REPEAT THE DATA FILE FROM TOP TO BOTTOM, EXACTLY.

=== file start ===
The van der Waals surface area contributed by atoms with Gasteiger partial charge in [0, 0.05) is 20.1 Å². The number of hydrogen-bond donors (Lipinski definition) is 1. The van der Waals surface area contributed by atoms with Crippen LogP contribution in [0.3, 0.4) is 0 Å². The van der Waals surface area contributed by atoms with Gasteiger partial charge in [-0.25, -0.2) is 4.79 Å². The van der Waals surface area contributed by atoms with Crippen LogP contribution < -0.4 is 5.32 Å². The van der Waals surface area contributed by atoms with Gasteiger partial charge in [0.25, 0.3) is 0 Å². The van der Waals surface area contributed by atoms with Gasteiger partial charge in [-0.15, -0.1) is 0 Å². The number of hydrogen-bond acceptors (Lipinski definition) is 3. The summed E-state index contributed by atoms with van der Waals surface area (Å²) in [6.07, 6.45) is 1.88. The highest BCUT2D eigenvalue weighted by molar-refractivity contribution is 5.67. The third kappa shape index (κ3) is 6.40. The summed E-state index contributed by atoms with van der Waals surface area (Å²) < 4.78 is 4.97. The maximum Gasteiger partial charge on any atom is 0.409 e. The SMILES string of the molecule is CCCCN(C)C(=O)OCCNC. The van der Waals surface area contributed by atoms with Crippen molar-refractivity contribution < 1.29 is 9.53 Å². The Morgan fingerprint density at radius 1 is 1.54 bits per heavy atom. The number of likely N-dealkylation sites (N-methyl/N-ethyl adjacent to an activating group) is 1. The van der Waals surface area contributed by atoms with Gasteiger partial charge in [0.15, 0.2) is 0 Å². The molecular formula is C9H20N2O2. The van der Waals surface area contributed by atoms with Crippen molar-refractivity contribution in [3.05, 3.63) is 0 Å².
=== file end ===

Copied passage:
The van der Waals surface area contributed by atoms with Gasteiger partial charge in [0, 0.05) is 20.1 Å². The number of hydrogen-bond donors (Lipinski definition) is 1. The van der Waals surface area contributed by atoms with Crippen LogP contribution in [0.3, 0.4) is 0 Å². The van der Waals surface area contributed by atoms with Gasteiger partial charge in [-0.25, -0.2) is 4.79 Å². The van der Waals surface area contributed by atoms with Crippen LogP contribution < -0.4 is 5.32 Å². The van der Waals surface area contributed by atoms with Gasteiger partial charge in [0.25, 0.3) is 0 Å². The van der Waals surface area contributed by atoms with Gasteiger partial charge in [-0.15, -0.1) is 0 Å². The number of hydrogen-bond acceptors (Lipinski definition) is 3. The summed E-state index contributed by atoms with van der Waals surface area (Å²) in [6.07, 6.45) is 1.88. The highest BCUT2D eigenvalue weighted by molar-refractivity contribution is 5.67. The third kappa shape index (κ3) is 6.40. The summed E-state index contributed by atoms with van der Waals surface area (Å²) < 4.78 is 4.97. The maximum Gasteiger partial charge on any atom is 0.409 e. The SMILES string of the molecule is CCCCN(C)C(=O)OCCNC. The van der Waals surface area contributed by atoms with Crippen molar-refractivity contribution < 1.29 is 9.53 Å². The Morgan fingerprint density at radius 1 is 1.54 bits per heavy atom. The number of likely N-dealkylation sites (N-methyl/N-ethyl adjacent to an activating group) is 1. The van der Waals surface area contributed by atoms with Gasteiger partial charge in [0.15, 0.2) is 0 Å². The molecular formula is C9H20N2O2. The van der Waals surface area contributed by atoms with Crippen molar-refractivity contribution in [3.05, 3.63) is 0 Å².